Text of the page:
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Uses and Abuses of Tarps

by Belle Waring on May 31, 2019

It took me so long to find this quote. I remembered that it was Solovki, yes! And that Maxim Gorky was the visitor! And the tortures with the logs, and being staked out for the mosquitoes, and rolling the prisoners down the stairs, and the brave boy who told all, all! to Gorky and was left behind to be shot the moment Gorky’s ship left the horizon empty and barren! And the tarps. But could I find the quote? I damn sure could not. I was in the position of Edward Gorey’s Mr. Earbrass who starts up in the night having thought of the perfect lines for an epigraph: “His mind’s eye sees them quoted on the bottom third of a right-hand page in a (possibly) olive-bound book he read at least five years ago. When he does find them, it will be a great nuisance if no clue is given to their authorship.”

I had to read before and after many instances of the mention of Gorky I will tell you what. But virtue prevailed! The Solovetsky Archipelago is almost certainly what the name of the Gulag Archipelago comes from, as Solzhenitsyn considered it the mother of the Gulag, and the primary site before the cancer metastasized. The Soviets, eager to show that the camps are actually rather nice if you think about it sent Maxim Gorky to investigate. He was newly-returned to the Soviet Union and probably disinclined to rock the boat which currently supplied him with some vast apartment and a dacha (irrelevantly, haven’t we all sort of wanted a dacha? They sound great. Perhaps Trump will get one eventually.)

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Hits and Misses

by John Quiggin on May 29, 2019

Looking back at past posts, it’s enjoyable to find those where I went out on a limb and have been proved right by events, or at least supported by subsequent evidence. A couple of examples

It’s less fun when things don’t go as expected. Take Bitcoin as an example. Its uselessness is now even clearer than it was when I started writing about it 2013. Use in legitimate market transactions is almost non-existent, while the darknet illegal markets in which it is the preferred currency are being busted so frequently as to suggest that anyone using them is taking a big risk of losing their money, or worse. Meanwhile, the dream that Bitcoin would justify itself through the magic of blockchain has evaporated. As far as I can tell, cryptocurrencies on the Bitcoin model are the only genuine examples of blockchain technology in actual use (the label has been attached to some other projects for marketing purposes.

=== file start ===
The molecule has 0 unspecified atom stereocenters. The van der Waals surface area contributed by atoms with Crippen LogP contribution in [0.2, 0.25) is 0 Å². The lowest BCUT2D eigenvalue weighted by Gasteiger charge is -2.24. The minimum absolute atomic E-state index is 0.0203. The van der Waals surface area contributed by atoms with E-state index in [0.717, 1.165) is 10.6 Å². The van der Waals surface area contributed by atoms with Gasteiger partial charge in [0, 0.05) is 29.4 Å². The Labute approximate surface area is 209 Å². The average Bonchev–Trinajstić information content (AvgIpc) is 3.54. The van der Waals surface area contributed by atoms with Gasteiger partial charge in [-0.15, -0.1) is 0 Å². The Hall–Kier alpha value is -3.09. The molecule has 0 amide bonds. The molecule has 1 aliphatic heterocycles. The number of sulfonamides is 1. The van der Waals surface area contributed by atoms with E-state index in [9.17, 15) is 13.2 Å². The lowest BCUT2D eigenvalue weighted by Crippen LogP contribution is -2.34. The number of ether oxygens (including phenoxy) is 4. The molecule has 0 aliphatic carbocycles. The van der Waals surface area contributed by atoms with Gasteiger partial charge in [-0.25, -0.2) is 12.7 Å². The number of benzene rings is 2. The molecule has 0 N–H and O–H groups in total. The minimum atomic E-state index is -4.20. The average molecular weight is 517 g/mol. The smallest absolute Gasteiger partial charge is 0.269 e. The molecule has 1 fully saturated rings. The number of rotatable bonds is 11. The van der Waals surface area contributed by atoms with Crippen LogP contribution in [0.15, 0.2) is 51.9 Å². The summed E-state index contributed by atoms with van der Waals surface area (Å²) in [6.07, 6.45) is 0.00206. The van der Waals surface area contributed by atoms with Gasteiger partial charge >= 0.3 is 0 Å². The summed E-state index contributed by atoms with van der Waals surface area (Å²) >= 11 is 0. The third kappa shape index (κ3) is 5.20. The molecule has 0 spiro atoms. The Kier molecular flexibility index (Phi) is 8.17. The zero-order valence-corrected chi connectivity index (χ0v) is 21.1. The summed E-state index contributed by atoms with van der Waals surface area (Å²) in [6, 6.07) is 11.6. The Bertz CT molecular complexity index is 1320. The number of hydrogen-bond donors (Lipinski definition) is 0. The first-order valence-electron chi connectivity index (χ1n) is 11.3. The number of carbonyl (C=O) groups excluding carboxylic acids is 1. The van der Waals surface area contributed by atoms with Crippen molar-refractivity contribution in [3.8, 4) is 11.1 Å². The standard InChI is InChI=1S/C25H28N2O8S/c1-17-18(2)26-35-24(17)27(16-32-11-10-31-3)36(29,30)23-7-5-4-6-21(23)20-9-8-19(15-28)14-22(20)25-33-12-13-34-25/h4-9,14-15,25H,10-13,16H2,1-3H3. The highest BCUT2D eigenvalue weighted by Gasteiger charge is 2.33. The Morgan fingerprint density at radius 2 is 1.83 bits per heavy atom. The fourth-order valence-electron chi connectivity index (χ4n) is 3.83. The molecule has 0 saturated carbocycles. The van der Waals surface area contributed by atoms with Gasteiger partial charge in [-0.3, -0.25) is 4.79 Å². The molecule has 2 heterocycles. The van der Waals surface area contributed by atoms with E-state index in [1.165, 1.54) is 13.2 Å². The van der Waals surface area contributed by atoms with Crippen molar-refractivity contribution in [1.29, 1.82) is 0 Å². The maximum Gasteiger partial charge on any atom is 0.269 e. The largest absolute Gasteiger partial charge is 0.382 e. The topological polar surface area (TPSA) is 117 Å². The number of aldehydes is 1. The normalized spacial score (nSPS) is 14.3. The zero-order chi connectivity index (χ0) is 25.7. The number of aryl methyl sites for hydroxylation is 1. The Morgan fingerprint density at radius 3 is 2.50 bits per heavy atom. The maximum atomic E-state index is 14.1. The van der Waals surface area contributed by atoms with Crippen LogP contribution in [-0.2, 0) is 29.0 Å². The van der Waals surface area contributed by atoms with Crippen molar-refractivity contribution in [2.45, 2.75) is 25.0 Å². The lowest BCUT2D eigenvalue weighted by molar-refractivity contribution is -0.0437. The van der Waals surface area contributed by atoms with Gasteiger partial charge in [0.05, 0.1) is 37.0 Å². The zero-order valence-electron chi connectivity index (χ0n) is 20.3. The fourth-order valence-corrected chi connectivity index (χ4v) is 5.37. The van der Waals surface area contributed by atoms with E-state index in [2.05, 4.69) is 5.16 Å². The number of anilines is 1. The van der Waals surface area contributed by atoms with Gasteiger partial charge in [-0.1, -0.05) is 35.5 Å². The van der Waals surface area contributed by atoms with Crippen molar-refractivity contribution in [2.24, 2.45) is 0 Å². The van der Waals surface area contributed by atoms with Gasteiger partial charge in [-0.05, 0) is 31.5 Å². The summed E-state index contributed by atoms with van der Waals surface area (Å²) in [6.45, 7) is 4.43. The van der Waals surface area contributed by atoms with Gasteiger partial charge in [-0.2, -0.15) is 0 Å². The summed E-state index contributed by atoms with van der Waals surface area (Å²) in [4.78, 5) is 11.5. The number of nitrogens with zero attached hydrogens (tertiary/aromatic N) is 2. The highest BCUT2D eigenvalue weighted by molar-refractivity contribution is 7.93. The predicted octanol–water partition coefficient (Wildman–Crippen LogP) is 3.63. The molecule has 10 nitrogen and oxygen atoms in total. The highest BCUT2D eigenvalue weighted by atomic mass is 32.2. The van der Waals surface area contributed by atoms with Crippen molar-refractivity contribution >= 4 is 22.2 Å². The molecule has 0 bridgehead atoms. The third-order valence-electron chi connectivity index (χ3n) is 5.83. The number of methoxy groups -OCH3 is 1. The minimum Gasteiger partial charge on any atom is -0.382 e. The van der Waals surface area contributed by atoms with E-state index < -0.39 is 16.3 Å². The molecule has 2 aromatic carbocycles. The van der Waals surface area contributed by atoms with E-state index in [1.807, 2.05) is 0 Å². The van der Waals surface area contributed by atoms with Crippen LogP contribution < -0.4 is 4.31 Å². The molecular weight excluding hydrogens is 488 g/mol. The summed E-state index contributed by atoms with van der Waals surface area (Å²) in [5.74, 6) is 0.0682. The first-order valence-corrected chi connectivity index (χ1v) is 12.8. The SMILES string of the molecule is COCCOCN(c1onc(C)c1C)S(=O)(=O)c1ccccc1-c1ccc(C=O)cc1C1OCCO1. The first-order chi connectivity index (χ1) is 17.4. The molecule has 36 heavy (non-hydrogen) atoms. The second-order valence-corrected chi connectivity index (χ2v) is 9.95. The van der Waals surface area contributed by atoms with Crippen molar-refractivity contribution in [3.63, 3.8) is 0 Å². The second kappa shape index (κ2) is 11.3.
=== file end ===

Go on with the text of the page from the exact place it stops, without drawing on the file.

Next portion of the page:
I’ve always said that, given the irrationality of markets, no one can predict when Bitcoin will reach its true value of zero, and I was careful to maintain this position when I posted on Bitcoin’s decline below $4000 late last year. Still, I have to admit that I expected this mania finally to come to an end. That hasn’t happened; in fact the price has doubled.

I won’t worry too much about the occasional (or not so occasional) error. My track record is still far better than that of the many pundits who predicted success for the Iraq war and continued claiming imminent victory years after the disaster had become evident. And most of them are still in business, apparently just as credible as ever to their audiences.

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I’ve been getting a lot of queries about Clarence Thomas’s concurring opinion in Box v. Planned Parenthood of Indiana and Kentucky. Briefly, Thomas spends all but a few paragraphs of his twenty-page opinion outlining what he sees as the eugenicist dimensions of abortion and birth control. This, as many have noted, is a new turn in Thomas’s abortion jurisprudence. Thomas essentially argues here that abortion is the way that women select and de-select the kinds of children they’re going to have.

What’s more, while much of the discussion on the right in this regard focuses on how considerations of the sex of the fetus or the presence of Down syndrome may influence the decision to have an abortion, Thomas focuses overwhelmingly on questions of race. Indeed, he spends an inordinate amount of time in his opinion rehearsing the role of racism in Margaret Sanger’s birth control movement. He discusses her work in Harlem and among African Americans in the South, as well as the connections between Nazism and eugenics. From there he goes to abortion. Reading Thomas, one comes away with the sense that abortion has nothing to do with the autonomy or equality of women but is instead a racist practice to control the size of the black population. The same goes for birth control.

At one point in the opinion, Thomas makes a point of noting the NAACP’s concerns during the 1960s about the racist dimensions of the birth control movement:

Some black groups saw “‘family planning’ as a euphemism for race genocide” and believed that “black people [were] taking the brunt of the ‘planning’” under Planned Parenthood’s “ghetto approach” to distributing its services. Dempsey, Dr. Guttmacher Is the Evangelist of Birth Control, N. Y. Times Magazine, Feb. 9, 1969, p. 82. “The Pittsburgh branch of the National Association for the Advancement of Colored People,” for example, “criticized family planners as bent on trying to keep the Negro birth rate as low as possible.” Kaplan, Abortion and Sterilization Win Support of Planned Parenthood, N. Y. Times, Nov. 14, 1968, p. L50, col. 1.

At another point in his opinion, Thomas slyly mentions that the majority opinion in Roe v. Wade cites the work of an extraordinarily influential and renowned British legal scholar who, according to Thomas, flirted with eugenics:
Similarly, legal scholar Glanville Williams wrote that he was open to the possibility of eugenic infanticide, at least in some situations, explaining that “an eugenic killing by a mother, exactly paralleled by the bitch that kills her misshapen puppies, cannot confidently be pronounced immoral.” G. Williams, Sanctity of Life and the Criminal Law 20 (1957). The Court cited Williams’ book for a different proposition in Roe v. Wade, 410 U. S. 113, 130, n. 9 (1973).